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Poll : How good or bad was the AGA chipset in 1992/1993.
10p Excellent (Best at 2D/3D, colors, and resolution, frame rate etc.)
5p Good / better than most computer.
0p Barely hanging in there.
-5p Below average / slow but usable
-10p useless / horrible
 
PosterThread
MEGA_RJ_MICAL 
Re: How good or bad was the AGA chipset in 1992/1993.
Posted on 30-Oct-2022 3:01:54
#501 ]
Super Member
Joined: 13-Dec-2019
Posts: 1200
From: AMIGAWORLD.NET WAS ORIGINALLY FOUNDED BY DAVID DOYLE

But did you know that

Quote:
Wayfarer, the most feature rich Web Browser that the Amiga has ever seen so far, is apparently closing in on its 4.0 release. It will be based on the recent WebKitGTK 2.36.3!


?

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Massi 
Re: How good or bad was the AGA chipset in 1992/1993.
Posted on 30-Oct-2022 5:16:48
#502 ]
Cult Member
Joined: 2-Feb-2011
Posts: 627
From: Rome, Italy

@Hammer

Agree, you don' t want to showcase Fighting Spirit as a tech demo of the AGA capabilities (to be on topic about AGA).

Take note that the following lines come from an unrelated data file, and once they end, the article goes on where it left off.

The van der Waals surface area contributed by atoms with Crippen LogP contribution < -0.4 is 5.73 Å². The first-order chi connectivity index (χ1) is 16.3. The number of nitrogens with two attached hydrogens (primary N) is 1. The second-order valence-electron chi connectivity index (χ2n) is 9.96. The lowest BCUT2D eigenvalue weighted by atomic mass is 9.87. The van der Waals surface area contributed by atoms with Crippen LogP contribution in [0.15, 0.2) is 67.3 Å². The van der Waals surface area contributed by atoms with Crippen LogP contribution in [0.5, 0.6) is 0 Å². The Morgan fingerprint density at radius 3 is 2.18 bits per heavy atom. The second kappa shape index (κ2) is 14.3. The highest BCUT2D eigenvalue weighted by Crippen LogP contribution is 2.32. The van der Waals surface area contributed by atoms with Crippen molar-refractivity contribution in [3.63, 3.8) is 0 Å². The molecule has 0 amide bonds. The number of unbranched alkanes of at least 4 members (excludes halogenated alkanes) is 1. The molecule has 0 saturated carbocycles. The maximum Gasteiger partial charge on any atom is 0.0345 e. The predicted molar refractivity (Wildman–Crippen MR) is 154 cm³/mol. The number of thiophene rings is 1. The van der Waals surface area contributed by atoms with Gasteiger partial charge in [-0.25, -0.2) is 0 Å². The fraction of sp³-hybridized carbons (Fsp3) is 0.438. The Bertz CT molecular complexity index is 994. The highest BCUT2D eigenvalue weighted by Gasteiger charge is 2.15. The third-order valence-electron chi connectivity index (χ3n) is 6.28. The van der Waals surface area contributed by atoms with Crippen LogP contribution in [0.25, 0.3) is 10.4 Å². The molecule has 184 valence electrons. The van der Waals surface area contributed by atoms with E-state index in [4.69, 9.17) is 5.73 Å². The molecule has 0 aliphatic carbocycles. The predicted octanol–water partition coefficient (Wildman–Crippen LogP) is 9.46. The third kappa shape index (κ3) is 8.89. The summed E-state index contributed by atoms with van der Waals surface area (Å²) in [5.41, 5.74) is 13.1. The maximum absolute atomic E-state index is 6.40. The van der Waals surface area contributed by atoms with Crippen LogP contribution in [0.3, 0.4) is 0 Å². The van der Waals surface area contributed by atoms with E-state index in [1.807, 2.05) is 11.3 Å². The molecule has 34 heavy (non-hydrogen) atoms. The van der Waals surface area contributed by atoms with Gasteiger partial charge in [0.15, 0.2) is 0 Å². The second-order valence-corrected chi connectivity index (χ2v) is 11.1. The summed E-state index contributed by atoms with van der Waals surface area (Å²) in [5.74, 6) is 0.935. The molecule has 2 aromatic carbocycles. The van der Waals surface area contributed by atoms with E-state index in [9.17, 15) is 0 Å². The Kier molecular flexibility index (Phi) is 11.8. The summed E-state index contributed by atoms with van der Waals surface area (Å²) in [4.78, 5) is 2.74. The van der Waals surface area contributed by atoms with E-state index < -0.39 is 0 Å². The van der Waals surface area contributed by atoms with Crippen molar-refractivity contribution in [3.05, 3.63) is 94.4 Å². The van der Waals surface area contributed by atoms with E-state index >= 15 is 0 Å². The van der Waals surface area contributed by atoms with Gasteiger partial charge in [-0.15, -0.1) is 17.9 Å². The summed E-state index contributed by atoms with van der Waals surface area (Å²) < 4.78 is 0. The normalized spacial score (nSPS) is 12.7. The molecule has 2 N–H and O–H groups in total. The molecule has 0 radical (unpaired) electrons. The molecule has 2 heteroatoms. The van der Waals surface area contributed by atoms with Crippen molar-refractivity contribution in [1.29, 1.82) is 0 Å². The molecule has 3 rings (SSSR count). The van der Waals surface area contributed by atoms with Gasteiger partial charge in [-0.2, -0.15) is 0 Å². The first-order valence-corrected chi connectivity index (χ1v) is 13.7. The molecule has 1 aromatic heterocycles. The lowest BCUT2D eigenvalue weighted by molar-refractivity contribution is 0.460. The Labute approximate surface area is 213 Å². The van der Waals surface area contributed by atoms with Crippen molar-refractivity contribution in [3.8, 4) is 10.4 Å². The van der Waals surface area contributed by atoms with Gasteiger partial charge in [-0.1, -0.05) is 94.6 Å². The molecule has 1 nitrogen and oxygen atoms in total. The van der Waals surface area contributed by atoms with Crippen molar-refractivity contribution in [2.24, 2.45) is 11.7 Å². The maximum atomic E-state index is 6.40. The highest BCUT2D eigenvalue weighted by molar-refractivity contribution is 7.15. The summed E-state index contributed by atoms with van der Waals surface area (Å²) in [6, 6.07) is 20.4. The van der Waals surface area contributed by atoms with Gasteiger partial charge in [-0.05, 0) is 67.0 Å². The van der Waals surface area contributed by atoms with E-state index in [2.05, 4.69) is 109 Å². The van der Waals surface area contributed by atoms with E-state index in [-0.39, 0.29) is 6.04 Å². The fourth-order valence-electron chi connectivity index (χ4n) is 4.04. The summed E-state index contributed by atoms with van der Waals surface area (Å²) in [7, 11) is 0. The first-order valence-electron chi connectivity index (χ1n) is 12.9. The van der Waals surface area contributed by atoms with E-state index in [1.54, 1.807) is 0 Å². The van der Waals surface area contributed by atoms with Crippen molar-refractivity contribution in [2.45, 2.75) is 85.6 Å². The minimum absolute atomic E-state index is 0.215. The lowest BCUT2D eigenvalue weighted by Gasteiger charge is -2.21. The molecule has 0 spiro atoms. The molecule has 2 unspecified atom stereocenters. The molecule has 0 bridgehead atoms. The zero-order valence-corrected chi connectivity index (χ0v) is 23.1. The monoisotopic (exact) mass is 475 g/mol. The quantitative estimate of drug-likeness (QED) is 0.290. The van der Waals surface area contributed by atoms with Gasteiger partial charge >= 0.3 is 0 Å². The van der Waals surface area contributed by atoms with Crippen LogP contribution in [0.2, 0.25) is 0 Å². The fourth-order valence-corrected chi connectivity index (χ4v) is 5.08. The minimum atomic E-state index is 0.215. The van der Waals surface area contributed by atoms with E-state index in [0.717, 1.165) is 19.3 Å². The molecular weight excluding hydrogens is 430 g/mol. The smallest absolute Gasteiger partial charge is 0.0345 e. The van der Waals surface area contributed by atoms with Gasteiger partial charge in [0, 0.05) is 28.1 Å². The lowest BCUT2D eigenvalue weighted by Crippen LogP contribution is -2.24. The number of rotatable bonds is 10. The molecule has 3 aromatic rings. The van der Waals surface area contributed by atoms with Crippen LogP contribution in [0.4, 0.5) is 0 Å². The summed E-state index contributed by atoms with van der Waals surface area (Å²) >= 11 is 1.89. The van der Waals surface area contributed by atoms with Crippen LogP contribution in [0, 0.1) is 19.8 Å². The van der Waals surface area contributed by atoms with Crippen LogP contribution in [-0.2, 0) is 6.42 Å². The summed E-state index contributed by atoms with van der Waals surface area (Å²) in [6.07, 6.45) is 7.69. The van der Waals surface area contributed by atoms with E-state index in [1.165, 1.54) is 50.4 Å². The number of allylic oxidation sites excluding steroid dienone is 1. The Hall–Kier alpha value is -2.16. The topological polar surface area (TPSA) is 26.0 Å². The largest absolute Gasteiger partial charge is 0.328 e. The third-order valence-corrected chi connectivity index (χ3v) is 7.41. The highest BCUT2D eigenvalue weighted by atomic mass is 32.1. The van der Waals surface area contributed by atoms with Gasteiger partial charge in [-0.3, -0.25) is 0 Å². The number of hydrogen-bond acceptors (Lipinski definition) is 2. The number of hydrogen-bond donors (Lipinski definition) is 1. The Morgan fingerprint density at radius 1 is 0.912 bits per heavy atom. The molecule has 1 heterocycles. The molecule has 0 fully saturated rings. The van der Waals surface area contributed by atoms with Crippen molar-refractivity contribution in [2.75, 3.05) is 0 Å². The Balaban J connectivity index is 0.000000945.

The main problem is that the game runs in "slow motion" and thus it is not playable nor fun.

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cdimauro 
Re: How good or bad was the AGA chipset in 1992/1993.
Posted on 30-Oct-2022 6:24:21
#503 ]
Elite Member
Joined: 29-Oct-2012
Posts: 3104
From: Germany

@Hammer

Quote:

Hammer wrote:
@cdimauro

Quote:

This contradicts your previous statement about your preference for Elfmania, which has even much less dynamism...
Quote:

Fightin Spirit's game environment is dead and it was mocked by other SNES/Genesis gamers.

Which is a completely different thing. Why do you change the discussion? This is a logical fallacy.
Quote:
Fightin Spirit does NOT have SNES/Genesis-style parallax floor and parallax layers.

Guess what: I know it. And we already talked about it.
Quote:
From https://youtu.be/4Oi--uDSYIw?t=264
This Team 17's Body Blows Galactic (AGA) stage has a single background parallax layer.

And how many colors it used? Have you checked them or you only focuses on the parallex?
Quote:
https://youtu.be/4Oi--uDSYIw?t=777
Body Blows Galactic (AGA)'s game environment effort with some floor movement and floor mirror effects.

Which isn't floor parallax.
Quote:
Body Blows Galactic doesn't have dynamic game environment consistency when compared to Elfmania

Fightin Spirit doesn't have Elfmania's parallax floor and parallax layer effects.

Yes, and? They both don't have the colors of Fightin' Spirit and great number of animations and players effects.

As I've said, they have completely different goals and related engines.
Quote:
Quote:

And Fightin' Spirit is a balance between it and more colored graphics.

I wouldn't use Fightin Spirit as a technical demo

In fact it's not a technical demo.
Quote:
for the Amiga when debating against Sega Genesis SF2.

Who debated against Genesis' SF2? You. Not me.